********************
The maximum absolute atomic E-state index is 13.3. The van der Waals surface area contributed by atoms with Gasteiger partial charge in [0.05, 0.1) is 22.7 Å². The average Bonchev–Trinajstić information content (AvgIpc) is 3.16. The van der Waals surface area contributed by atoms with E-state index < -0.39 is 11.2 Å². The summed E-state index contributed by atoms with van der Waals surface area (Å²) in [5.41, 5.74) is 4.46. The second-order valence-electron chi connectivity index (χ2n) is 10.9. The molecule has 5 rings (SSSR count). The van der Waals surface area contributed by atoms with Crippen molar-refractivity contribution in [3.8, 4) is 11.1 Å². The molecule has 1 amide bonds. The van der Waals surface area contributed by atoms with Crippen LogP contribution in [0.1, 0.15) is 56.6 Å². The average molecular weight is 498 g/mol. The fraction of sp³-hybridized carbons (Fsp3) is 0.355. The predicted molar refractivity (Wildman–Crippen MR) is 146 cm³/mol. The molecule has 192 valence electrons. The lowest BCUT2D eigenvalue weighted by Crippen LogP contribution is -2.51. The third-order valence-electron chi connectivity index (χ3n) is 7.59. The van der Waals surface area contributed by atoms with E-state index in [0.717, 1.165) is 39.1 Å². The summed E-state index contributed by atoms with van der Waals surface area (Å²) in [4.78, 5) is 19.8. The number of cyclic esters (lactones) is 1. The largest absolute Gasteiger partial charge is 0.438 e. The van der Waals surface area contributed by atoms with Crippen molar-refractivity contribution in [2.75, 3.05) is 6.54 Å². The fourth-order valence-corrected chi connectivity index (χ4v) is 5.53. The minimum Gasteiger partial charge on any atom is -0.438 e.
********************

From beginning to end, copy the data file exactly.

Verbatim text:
The maximum absolute atomic E-state index is 13.3. The van der Waals surface area contributed by atoms with Gasteiger partial charge in [0.05, 0.1) is 22.7 Å². The average Bonchev–Trinajstić information content (AvgIpc) is 3.16. The van der Waals surface area contributed by atoms with E-state index < -0.39 is 11.2 Å². The summed E-state index contributed by atoms with van der Waals surface area (Å²) in [5.41, 5.74) is 4.46. The second-order valence-electron chi connectivity index (χ2n) is 10.9. The molecule has 5 rings (SSSR count). The van der Waals surface area contributed by atoms with Crippen molar-refractivity contribution in [3.8, 4) is 11.1 Å². The molecule has 1 amide bonds. The van der Waals surface area contributed by atoms with Crippen LogP contribution in [0.1, 0.15) is 56.6 Å². The average molecular weight is 498 g/mol. The fraction of sp³-hybridized carbons (Fsp3) is 0.355. The predicted molar refractivity (Wildman–Crippen MR) is 146 cm³/mol. The molecule has 192 valence electrons. The lowest BCUT2D eigenvalue weighted by Crippen LogP contribution is -2.51. The third-order valence-electron chi connectivity index (χ3n) is 7.59. The van der Waals surface area contributed by atoms with E-state index in [0.717, 1.165) is 39.1 Å². The summed E-state index contributed by atoms with van der Waals surface area (Å²) in [4.78, 5) is 19.8. The number of cyclic esters (lactones) is 1. The largest absolute Gasteiger partial charge is 0.438 e. The van der Waals surface area contributed by atoms with Crippen molar-refractivity contribution in [2.75, 3.05) is 6.54 Å². The fourth-order valence-corrected chi connectivity index (χ4v) is 5.53. The minimum Gasteiger partial charge on any atom is -0.438 e.